By Tom Baxter
What a strange jam session there might have been, if Papa Wemba, Prince, Merle Haggard, Pierre Boulez and David Bowie had ever wound up in the same room.
Across a very wide spectrum of genres and several countries, this has been a hard year for music lovers. Particularly so, because the obituaries have included the names of so many who were change agents and pioneers, however much celebrity they obtained. George Martin, the Beatles producer, epitomizes something about those who have passed in this still-short year: without ever picking up a guitar or playing a stadium, he had an impact on popular music which has lasted decades.
Even if most of them lived out full careers, the passing of so much of the century’s accumulated creative spark comes at a particularly ominous time. Last year, for the first time ever, golden oldies — more precisely, music that was 18 months old or older, outsold new releases. However much you like Lefty Frizzell or the Stones or Basie, this is not a positive sign.
That doesn’t include revenues from streaming services like Spotify and Apple Music, and when you do include these new, online destinations, the music business had its first modest growth year — 3.2 percent, which would be a flop if we were talking about a recipe app — since 1998. Even so, the worldwide recording industry is worth little more than half what it was when cd sales peaked: $15 billion in 2015 compared to $28.9 billion in 1999. Streaming traffic is up, but it doesn’t even make as much money as vinyl. Veterans of the newspaper industry should at this point be getting a clammy sense of recognition.
The weight of these losses have fallen mostly on the creative side of the business, and the advantage of last year’s gains will mostly go to the promotion of fewer and fewer artists.
It may seem ironic that an artist whose estate is now being estimated in the hundreds of millions should begin the last concert of his life, on April 14 in Atlanta, covering an old Staples Singers song, “When Will We Be Paid?” This was more obviously a nod to the reparations movement, but it could also have been informed by Prince’s many battles with the recording industry. Prince, who never signed his name to anything and kept the rights to all his recordings, went so far as to change his name to a symbol for a while to get out of a contract, and held out to the bitter end against the streaming services.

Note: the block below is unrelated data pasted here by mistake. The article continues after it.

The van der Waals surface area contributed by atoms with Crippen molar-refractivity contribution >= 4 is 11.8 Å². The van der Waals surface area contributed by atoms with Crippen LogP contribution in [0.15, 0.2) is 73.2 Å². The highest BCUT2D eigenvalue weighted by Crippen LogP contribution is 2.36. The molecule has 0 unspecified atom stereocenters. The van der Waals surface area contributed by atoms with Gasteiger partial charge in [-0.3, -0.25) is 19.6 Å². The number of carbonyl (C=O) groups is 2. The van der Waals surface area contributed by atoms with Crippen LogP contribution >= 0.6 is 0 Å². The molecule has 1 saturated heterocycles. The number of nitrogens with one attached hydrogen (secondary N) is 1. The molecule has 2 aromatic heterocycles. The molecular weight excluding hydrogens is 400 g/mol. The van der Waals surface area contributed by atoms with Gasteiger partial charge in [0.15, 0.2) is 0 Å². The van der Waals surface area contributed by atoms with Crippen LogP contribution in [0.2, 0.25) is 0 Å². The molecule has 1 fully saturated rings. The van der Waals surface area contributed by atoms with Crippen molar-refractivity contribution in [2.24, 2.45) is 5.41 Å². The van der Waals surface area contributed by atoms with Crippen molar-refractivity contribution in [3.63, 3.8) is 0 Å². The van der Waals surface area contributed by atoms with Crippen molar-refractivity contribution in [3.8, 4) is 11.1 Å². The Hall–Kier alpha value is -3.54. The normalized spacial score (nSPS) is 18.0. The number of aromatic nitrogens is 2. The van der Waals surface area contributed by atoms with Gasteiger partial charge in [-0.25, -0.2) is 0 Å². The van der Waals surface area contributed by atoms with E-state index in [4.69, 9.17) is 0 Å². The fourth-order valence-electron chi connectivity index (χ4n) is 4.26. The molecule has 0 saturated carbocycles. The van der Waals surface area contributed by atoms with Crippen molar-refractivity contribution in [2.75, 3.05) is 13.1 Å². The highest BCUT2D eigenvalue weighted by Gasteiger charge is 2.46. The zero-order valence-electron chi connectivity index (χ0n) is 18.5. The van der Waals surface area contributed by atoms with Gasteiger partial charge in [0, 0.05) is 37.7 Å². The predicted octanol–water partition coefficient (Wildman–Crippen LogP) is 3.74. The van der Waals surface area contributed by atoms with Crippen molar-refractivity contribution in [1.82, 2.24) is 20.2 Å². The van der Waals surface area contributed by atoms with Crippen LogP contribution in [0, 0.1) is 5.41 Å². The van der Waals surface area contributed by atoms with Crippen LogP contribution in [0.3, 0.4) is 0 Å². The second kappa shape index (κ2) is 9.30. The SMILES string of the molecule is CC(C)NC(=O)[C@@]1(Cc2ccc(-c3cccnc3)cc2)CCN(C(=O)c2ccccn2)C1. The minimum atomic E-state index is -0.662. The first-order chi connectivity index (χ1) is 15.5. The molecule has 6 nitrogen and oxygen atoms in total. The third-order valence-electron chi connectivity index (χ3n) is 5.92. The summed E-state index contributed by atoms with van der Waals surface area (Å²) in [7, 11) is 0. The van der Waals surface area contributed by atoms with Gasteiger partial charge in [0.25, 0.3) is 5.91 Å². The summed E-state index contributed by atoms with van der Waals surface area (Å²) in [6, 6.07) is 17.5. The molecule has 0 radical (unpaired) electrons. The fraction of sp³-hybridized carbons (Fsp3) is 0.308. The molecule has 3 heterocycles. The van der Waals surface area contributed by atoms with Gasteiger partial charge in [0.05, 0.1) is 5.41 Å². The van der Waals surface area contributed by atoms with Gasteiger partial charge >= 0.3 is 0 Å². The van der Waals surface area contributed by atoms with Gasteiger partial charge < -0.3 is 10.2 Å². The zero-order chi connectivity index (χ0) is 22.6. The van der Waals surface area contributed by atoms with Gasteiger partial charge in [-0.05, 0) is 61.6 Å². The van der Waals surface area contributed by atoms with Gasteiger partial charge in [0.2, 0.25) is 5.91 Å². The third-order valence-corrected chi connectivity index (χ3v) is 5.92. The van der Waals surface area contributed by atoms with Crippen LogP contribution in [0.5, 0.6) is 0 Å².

The greater irony, really, is that by the end Prince was giving away what after his death is being said to be worth such an extraordinary amount. He could afford to do that. The pity is so many less successful artists are being forced to do the same.
Every ticket holder on his last tour got a free cd copy of Prince’s last album, “HitnRun Phase Two.” This was generosity in part, but it was also an expression of the artist’s lifelong frustration with a system which couldn’t release his recordings fast enough. It’s as if Van Gogh had been told to paint slower.
On Monday, the trustees for Prince’s estate had his legendary vault drilled open — he was the the only person who knew the combination — to access a trove of recordings which, it has been rumored, could produce an album of new music every year for the next hundred years. There’s a greater chance of that now than there ever would have been if Prince had lived on, because the record companies will only have to deal with his inheritors.
On his 69th birthday, Bowie released “Blackstar,” an album which is nothing less than an attempt to remake impending death into a work of art. It has been his greatest commercial success, even bumping Adele’s “25” out of the way briefly, but that’s because he died two days after the release. Again, for an industry focused on sure things, death has a certain allure.
It’s not that there aren’t many younger, outrageously talented artists to follow in the footsteps of these creators. As he worked on “Blackstar” Bowie is said to have drawn inspiration from Kendrick Lamar’s “To Pimp a Butterfly.”
But at a time when something called “pop” is said to be on the ascendance in our political discourse and public life, the pipeline which has fueled popular culture for decades has broken down. Not even Prince would want to be listening just to Prince, a hundred years from now.